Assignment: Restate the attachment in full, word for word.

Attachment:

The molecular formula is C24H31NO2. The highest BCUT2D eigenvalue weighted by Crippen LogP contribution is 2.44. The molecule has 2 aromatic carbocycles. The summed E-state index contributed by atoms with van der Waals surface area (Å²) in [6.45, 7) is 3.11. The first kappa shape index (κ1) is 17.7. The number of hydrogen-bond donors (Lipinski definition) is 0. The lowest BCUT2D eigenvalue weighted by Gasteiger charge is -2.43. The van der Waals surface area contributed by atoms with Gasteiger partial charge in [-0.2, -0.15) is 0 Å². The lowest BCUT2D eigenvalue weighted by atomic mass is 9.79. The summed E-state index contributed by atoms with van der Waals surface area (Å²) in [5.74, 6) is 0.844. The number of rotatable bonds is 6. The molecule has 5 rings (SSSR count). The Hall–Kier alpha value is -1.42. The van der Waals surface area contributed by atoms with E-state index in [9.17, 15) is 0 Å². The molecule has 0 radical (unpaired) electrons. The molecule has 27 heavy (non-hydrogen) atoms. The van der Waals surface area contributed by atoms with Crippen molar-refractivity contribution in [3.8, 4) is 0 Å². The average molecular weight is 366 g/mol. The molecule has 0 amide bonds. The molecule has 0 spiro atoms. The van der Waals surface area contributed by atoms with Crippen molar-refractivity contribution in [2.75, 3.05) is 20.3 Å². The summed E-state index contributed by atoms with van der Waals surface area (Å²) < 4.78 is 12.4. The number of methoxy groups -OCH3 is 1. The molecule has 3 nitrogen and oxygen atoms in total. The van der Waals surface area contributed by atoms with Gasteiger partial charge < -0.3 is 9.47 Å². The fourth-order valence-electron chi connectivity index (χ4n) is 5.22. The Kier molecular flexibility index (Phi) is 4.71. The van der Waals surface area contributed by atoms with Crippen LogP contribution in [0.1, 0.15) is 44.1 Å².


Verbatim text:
The molecular formula is C24H31NO2. The highest BCUT2D eigenvalue weighted by Crippen LogP contribution is 2.44. The molecule has 2 aromatic carbocycles. The summed E-state index contributed by atoms with van der Waals surface area (Å²) in [6.45, 7) is 3.11. The first kappa shape index (κ1) is 17.7. The number of hydrogen-bond donors (Lipinski definition) is 0. The lowest BCUT2D eigenvalue weighted by Gasteiger charge is -2.43. The van der Waals surface area contributed by atoms with Gasteiger partial charge in [-0.2, -0.15) is 0 Å². The lowest BCUT2D eigenvalue weighted by atomic mass is 9.79. The summed E-state index contributed by atoms with van der Waals surface area (Å²) in [5.74, 6) is 0.844. The number of rotatable bonds is 6. The molecule has 5 rings (SSSR count). The Hall–Kier alpha value is -1.42. The van der Waals surface area contributed by atoms with E-state index in [9.17, 15) is 0 Å². The molecule has 0 radical (unpaired) electrons. The molecule has 27 heavy (non-hydrogen) atoms. The van der Waals surface area contributed by atoms with Crippen molar-refractivity contribution in [3.8, 4) is 0 Å². The average molecular weight is 366 g/mol. The molecule has 0 amide bonds. The molecule has 0 spiro atoms. The van der Waals surface area contributed by atoms with Crippen molar-refractivity contribution in [2.75, 3.05) is 20.3 Å². The summed E-state index contributed by atoms with van der Waals surface area (Å²) < 4.78 is 12.4. The number of methoxy groups -OCH3 is 1. The molecule has 3 nitrogen and oxygen atoms in total. The van der Waals surface area contributed by atoms with Gasteiger partial charge < -0.3 is 9.47 Å². The fourth-order valence-electron chi connectivity index (χ4n) is 5.22. The Kier molecular flexibility index (Phi) is 4.71. The van der Waals surface area contributed by atoms with Crippen LogP contribution in [0.1, 0.15) is 44.1 Å².